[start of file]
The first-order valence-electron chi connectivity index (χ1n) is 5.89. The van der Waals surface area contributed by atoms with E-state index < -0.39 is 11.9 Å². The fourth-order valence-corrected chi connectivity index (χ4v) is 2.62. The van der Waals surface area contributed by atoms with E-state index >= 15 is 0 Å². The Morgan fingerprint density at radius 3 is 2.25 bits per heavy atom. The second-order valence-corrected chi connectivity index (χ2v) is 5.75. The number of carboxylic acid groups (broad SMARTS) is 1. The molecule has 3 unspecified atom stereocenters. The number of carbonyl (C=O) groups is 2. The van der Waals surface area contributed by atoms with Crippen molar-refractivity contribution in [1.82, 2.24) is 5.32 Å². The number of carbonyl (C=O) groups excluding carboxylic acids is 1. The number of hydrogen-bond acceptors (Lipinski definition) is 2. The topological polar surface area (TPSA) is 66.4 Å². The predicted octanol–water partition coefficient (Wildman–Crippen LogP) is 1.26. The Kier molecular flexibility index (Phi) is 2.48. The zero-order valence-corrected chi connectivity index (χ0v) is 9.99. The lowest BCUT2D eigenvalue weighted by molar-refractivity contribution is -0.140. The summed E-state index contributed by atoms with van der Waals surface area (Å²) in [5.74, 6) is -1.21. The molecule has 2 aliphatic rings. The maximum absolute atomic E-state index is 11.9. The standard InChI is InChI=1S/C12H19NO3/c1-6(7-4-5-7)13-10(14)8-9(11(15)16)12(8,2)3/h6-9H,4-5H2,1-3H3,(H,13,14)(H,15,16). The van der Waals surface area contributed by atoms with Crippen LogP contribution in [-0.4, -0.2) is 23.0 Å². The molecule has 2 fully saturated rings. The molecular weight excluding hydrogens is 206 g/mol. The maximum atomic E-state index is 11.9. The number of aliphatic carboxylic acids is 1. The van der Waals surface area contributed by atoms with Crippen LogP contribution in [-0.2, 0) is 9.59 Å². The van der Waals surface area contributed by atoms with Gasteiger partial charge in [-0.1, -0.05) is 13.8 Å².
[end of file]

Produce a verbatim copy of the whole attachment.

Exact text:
The first-order valence-electron chi connectivity index (χ1n) is 5.89. The van der Waals surface area contributed by atoms with E-state index < -0.39 is 11.9 Å². The fourth-order valence-corrected chi connectivity index (χ4v) is 2.62. The van der Waals surface area contributed by atoms with E-state index >= 15 is 0 Å². The Morgan fingerprint density at radius 3 is 2.25 bits per heavy atom. The second-order valence-corrected chi connectivity index (χ2v) is 5.75. The number of carboxylic acid groups (broad SMARTS) is 1. The molecule has 3 unspecified atom stereocenters. The number of carbonyl (C=O) groups is 2. The van der Waals surface area contributed by atoms with Crippen molar-refractivity contribution in [1.82, 2.24) is 5.32 Å². The number of carbonyl (C=O) groups excluding carboxylic acids is 1. The number of hydrogen-bond acceptors (Lipinski definition) is 2. The topological polar surface area (TPSA) is 66.4 Å². The predicted octanol–water partition coefficient (Wildman–Crippen LogP) is 1.26. The Kier molecular flexibility index (Phi) is 2.48. The zero-order valence-corrected chi connectivity index (χ0v) is 9.99. The lowest BCUT2D eigenvalue weighted by molar-refractivity contribution is -0.140. The summed E-state index contributed by atoms with van der Waals surface area (Å²) in [5.74, 6) is -1.21. The molecule has 2 aliphatic rings. The maximum absolute atomic E-state index is 11.9. The standard InChI is InChI=1S/C12H19NO3/c1-6(7-4-5-7)13-10(14)8-9(11(15)16)12(8,2)3/h6-9H,4-5H2,1-3H3,(H,13,14)(H,15,16). The van der Waals surface area contributed by atoms with Crippen LogP contribution in [-0.4, -0.2) is 23.0 Å². The molecule has 2 fully saturated rings. The molecular weight excluding hydrogens is 206 g/mol. The maximum atomic E-state index is 11.9. The number of aliphatic carboxylic acids is 1. The van der Waals surface area contributed by atoms with Crippen LogP contribution in [-0.2, 0) is 9.59 Å². The van der Waals surface area contributed by atoms with Gasteiger partial charge in [-0.1, -0.05) is 13.8 Å².